Bacterial toxins for cancer treatment
Even though anti?cancer chemotherapy has been continuously improved during the last decades. problems with adverse effects and drug resistance still constitutes a considerable obstacle and sets a demand for new effective treatment options. Tissue homeostasis in multi?cellular organisms is maintained through intrinsic cell death, apoptosis, which removes unwanted or damaged cells. Disrupted apoptosis is an important factor in tumorgenesis and drug resistance, therefore induction or restoration of apoptotic pathways is also important for the treatment of cancer. Several naturally occurring bacterial toxins have the ability to induce apoptosis and could thus be candidates to complement or improve the therapeutic effect of other anticancer drugs.The bacterial toxins, adenylate cyclase (AC) toxin from Bordetella pertussis, ??toxin from Staphylococcus aureus and verotoxin?1 (VT?1) from Escherichia coli were investigated for their ability to induce apoptosis in different tumor cell lines. Toxin induction of cell death was investigated by cell viability assays, end?stage apoptosis induction by DNA?fregmentation (TUNEL) assay. Toxin receptor expression and signal transduction pathways to apoptosis were investigated by flow cytometry, caspase enzyme activity assays and western blot. Immunohistochemistry was used for identification of toxin receptor expression in tumor tissue samples.AC?toxin was cytotoxic and induced apoptosis in cultured malignant plural mesothelioma (MPM) and small?cell lung cancer (SCLC) cells. Low?toxic concentrations of AC?toxin enhanced cisplatin cytotoxicity and apoptosis in both cell lines.MPM?cells with acquired cisplatin resistance were more sensitive to ??toxin than the less resistant parental MPM cell line. A low?toxic concentration of ??toxin re?sensitized resistant MPM cells to cisplatin cytotoxicity by apoptosis induced through the mitochondrial pathway without detectable activation of common up?stream apoptosis signalling proteins.VT?1 was highly cytotoxic and induced apoptosis in globotriosylceramide (Gb3) ?expressing glioma, breast cancer and non?small?cell lung cancer (NSCLC) cells but was not cytotoxic to non?Gb3?expressing cells. PPMP, an inhibitor of glucosylceramide synthesis which makes exposed cells unable to synthesize Gb3 rendered Gb3?expressing cells resistant to VT?1. MPM cells with acquired?cisplatin resistance expressed Gb3 in contrast to the absent of expression in the less resistant parental cell line. Gb3, could however be up?regulated by cisplatin in Gb3?negative MPM?cells. Presence of a low?toxic concentration of VT?1 potentiated cisplatin?induced cytotoxicity and apoptosis in the cisplatin?resistance MPM cell line. VT?1 was a potent inducer of apoptosis, probably via stress?induced Mitogen?activated protein kinase (MAPK)?signaling involving c?Jun N?terminal kinase (JNK) and p38, leading to disruption of the mitochondrial membrane integrety, activation of caspase?9 and ?3, and ultimately DNA fragmentation and cell death. Gb3 expression was demonstrated in clinical specimens of glioblastoma and breast cancer making these tumor types interesting for further VT?1 studies.We conclude that bacterial toxins may be used to induce apoptosis in several types of cancer cells. Low concentrations of verotoxin?1 and ??toxin may potentially be used to overcome acquired cisplatin?resistance in cancer patients.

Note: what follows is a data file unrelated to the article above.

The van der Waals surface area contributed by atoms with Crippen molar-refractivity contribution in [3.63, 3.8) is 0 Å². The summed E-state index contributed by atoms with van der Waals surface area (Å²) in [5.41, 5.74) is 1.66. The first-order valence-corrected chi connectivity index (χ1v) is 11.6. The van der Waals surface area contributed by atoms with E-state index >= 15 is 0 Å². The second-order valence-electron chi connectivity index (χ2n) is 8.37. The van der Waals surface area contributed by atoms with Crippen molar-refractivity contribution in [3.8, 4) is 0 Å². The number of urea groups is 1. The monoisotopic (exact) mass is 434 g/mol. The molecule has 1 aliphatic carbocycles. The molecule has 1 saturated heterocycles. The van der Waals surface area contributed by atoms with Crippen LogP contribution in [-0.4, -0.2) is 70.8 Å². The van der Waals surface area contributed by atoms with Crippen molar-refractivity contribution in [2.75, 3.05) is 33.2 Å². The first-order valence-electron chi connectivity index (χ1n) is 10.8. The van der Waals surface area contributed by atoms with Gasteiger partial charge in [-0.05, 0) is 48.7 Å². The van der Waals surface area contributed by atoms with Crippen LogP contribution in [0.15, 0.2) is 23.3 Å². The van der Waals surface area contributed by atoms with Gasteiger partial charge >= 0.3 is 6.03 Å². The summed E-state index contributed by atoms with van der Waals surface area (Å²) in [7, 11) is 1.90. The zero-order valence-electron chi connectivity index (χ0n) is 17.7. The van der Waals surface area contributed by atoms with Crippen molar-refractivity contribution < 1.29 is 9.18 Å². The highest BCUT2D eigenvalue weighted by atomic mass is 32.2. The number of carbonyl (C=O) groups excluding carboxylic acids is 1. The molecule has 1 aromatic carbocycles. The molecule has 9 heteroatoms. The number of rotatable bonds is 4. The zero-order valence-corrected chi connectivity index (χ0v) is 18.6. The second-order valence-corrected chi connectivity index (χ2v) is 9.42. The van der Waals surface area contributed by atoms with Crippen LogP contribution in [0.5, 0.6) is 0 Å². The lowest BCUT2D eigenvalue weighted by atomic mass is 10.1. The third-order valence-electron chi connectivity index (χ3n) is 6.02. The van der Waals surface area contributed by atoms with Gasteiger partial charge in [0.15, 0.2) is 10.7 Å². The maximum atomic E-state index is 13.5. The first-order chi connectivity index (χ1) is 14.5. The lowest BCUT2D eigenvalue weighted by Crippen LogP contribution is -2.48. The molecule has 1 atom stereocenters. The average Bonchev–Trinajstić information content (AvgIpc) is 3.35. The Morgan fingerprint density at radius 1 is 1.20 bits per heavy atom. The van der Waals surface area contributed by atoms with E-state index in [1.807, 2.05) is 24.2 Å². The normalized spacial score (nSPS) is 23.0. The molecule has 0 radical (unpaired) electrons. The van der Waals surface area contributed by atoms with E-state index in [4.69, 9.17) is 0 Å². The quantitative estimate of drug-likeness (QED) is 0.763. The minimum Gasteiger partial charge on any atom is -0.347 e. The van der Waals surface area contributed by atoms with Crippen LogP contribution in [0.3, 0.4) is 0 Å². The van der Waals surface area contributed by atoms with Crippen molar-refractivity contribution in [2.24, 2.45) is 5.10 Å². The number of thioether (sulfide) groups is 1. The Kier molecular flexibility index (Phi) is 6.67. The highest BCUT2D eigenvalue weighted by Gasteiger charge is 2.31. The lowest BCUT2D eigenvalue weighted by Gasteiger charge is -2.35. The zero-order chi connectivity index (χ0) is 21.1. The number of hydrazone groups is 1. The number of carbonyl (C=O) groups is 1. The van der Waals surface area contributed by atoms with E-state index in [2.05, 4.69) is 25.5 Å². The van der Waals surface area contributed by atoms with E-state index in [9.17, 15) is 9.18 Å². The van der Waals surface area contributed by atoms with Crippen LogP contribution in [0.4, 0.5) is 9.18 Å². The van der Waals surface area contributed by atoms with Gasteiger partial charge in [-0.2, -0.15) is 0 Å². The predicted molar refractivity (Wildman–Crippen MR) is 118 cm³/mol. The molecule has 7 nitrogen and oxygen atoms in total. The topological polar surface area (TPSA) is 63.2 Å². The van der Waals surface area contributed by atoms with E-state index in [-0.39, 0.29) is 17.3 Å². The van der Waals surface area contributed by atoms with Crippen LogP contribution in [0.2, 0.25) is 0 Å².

Source Type:Doctoral Dissertation
Keywords:MEDICINE; Chemistry; Clinical chemistry; Alpha?toxin; AC?toxin; mesothelioma; lung cancer; glioma; breast cancer; caspases; MAP-Kinase; verotoxin?1; cisplatin; apoptosis; Gb3; drug resistance
Date of Publication:01/01/2008